Embodiment is Always More: Intersectionality, Subjection and the Body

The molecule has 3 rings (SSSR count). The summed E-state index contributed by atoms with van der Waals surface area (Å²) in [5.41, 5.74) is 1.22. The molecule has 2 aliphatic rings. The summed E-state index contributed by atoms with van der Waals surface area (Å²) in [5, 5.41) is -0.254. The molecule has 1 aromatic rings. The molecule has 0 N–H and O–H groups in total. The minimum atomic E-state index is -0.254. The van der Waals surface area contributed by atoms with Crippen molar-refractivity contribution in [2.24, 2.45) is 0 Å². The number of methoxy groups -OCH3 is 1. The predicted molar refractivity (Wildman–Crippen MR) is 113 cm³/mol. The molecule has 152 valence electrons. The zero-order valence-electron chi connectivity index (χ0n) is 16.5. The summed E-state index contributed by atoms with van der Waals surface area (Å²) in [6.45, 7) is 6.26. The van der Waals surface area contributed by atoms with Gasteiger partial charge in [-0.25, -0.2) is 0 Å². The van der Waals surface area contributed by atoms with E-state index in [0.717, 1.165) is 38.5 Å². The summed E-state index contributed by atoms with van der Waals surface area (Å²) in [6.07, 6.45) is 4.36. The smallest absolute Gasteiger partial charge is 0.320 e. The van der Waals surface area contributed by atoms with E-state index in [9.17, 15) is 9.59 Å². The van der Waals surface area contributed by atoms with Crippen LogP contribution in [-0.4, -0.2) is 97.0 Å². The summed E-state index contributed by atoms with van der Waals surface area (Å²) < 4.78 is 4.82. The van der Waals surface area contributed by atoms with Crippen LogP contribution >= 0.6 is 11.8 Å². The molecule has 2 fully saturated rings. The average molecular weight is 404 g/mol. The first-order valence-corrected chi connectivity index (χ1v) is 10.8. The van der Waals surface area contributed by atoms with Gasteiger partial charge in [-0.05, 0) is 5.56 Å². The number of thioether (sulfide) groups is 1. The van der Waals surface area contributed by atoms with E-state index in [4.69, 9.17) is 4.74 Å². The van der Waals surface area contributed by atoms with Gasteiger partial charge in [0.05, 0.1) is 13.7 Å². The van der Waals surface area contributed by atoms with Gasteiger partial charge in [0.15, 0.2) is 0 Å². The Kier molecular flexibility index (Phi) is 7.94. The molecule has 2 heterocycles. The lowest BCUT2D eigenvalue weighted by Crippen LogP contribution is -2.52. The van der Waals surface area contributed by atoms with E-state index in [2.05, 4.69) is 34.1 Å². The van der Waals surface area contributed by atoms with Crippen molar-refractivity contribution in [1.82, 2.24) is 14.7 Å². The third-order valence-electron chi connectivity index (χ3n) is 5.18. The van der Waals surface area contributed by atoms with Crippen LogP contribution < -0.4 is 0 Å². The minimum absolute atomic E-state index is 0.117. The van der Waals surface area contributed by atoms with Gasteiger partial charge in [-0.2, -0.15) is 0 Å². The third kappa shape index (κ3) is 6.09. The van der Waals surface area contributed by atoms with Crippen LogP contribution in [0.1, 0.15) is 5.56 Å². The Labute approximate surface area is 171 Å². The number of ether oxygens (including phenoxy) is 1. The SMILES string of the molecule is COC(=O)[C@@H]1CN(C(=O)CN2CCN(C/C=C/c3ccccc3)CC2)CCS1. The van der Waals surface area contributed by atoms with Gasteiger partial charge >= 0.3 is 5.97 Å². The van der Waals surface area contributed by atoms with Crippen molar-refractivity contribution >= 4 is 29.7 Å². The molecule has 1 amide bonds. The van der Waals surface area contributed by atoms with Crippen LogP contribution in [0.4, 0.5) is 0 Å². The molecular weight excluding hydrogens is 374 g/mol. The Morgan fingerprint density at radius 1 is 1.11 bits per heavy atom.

In everyday life we always live, act, feel and think in a bodily-somatic mode of being. Starting from this rather trivial statement, I suggest that we need to think through the concept of intersectionality from the somatic side of social life. In order to do so, I will present some conceptual-theoretical musings on subjectivation, its failure and the bodily dimension, illustrated by some examples taken mainly from the subculture of Argentine tango. The point is to discuss the pros and cons of intersectionality when trying to sociologically understand the linkage between discourse and its norms, on the one hand, and embodied practices on the other. As I see it, intersectionality risks the reproduction of an old reductionist flaw in social theory, that is, the search for order as characteristic of the ‘macro’ level and its somewhat determinant projection onto the praxeological level. To put it differently: embodiment as part of any social practice shows that ‘doing’ is necessarily more and thus other than the incorporation of theoretically and analytically defined central social categories – however many categories there might be.2 This by no means disregards the necessity and importance of intersectional perspectives. But it seems important to recall that categories of difference and inequality follow their categorical or structural logic and that action follows its own practical logic, including its corporeal dimension. Each of these logics relies heavily on the other, that is, they are co-constitutive, but they are not the same and cannot be reduced to one another. Thus, I argue that we should not lose sight of the inconclusive nature, instability and (also theoretical) constructedness of categories, and I argue that one main reason for this need lies in the somatic aspect of concrete social action.